Hi-tech toys take the spotlight in Hong Kong as makers seek to overcome sales decline
A record 2,100 exhibitors from 42 countries and regions are displaying their wares at the annual toy fair in a bid to overcome market uncertainties
Hi-tech wares stole the limelight at the kickoff of Asia’s largest show for the sector, the 43rd annual Toy and Games Fair, which Hong Kong manufacturers want to use to revive their struggling industry.
The four-day fair, organised by the Trade Development Council, opened in Wan Chai on Monday with a record of more than 2,100 exhibitors from 42 countries and regions
Hong Kong – the world’s second biggest toy exporter – saw the sector falter last year, with exports dropping 24.2 per cent in the first 11 months of last year.
But the industry is looking to capitalise on augmented reality, virtual reality, educational products and licensed toys, the Trade Development Council said.
Hong Kong-based Soap Studio is optimistic about its new smart products, such as a Batman combat game controlled by players’ brainwaves, allowing them to blink and think their way through a game.
“Sales are pretty good for high-technology things,” assistant marketing manager Hung Wing-wing said. “You have to do what the market wants.”
Hong Kong startup Plato, which produces educational training games to help children focus, also sees hope in the new year.
“Children’s training products in particular are probably a little more resistant to economic downturns,” the company’s co-founder and chief executive officer Vernee Ho told the Post. “Everyone wants to invest in their kids.”
The toy industry’s focus has been on smart toys and electronics, benefitting Hong Kong companies able to make high-quality and safe products, according to Samson Chan Ming-yiu, chairman and chief executive officer of Manley Toys.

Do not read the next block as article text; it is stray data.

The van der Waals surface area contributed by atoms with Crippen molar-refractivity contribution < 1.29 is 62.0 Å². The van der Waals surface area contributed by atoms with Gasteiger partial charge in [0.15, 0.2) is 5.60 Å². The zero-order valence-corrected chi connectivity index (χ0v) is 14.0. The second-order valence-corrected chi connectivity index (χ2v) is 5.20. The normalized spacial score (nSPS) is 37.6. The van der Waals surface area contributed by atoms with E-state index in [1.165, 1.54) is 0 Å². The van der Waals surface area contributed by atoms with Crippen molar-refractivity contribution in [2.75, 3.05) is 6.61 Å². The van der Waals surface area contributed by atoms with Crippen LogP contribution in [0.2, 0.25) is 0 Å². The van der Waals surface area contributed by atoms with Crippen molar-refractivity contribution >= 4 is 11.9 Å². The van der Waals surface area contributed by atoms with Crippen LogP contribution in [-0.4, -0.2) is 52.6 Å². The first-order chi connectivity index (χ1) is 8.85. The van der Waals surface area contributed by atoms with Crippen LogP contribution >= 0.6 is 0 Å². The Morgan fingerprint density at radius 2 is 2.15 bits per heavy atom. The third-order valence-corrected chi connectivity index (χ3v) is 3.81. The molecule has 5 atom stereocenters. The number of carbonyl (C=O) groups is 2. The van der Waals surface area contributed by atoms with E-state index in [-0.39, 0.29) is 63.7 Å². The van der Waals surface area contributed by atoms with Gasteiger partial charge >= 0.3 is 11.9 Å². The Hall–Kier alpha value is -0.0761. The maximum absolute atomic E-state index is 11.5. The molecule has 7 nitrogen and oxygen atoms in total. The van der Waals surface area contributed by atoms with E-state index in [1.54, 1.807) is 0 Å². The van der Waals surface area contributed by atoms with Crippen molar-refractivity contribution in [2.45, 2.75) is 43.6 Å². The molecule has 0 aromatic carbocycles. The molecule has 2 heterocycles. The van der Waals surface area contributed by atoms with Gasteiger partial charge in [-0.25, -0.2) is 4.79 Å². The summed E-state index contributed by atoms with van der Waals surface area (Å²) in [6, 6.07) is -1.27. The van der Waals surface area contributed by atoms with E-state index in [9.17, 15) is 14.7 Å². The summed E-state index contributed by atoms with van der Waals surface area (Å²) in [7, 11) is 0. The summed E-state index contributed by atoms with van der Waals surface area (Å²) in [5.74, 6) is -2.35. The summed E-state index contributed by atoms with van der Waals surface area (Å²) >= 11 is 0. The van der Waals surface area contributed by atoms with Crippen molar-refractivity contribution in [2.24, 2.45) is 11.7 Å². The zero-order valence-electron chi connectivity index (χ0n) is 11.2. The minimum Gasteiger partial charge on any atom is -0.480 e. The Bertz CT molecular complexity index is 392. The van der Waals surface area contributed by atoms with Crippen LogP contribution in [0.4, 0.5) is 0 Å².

“The toy business remains optimistic about this season, as long as you have innovation,” Chan said. “There is always Christmas every year. Kids – they’ve got to have toys.”
Hong Kong’s market has “huge potential” in light of mainland China’s two-child policy and the increasing purchasing power of emerging Asian markets, according to commerce minister Greg So Kam-leung.
But headwinds remain in the industry, particularly on the manufacturing front. They include rising labour costs and a volatile yuan , Chan said.
Traditional toy exporters such as Tat Kei Electronic Industrial Company, which sells products like toy cannons, said sales were “not very good” last year, and a pickup this year was unlikely, according to Kelly Wong, senior sales and operation manager.
An additional concern for toy makers is what will happen in overseas markets such as the United States, where exporters have to contend with potential protectionist policies and taxes from president-elect Donald Trump.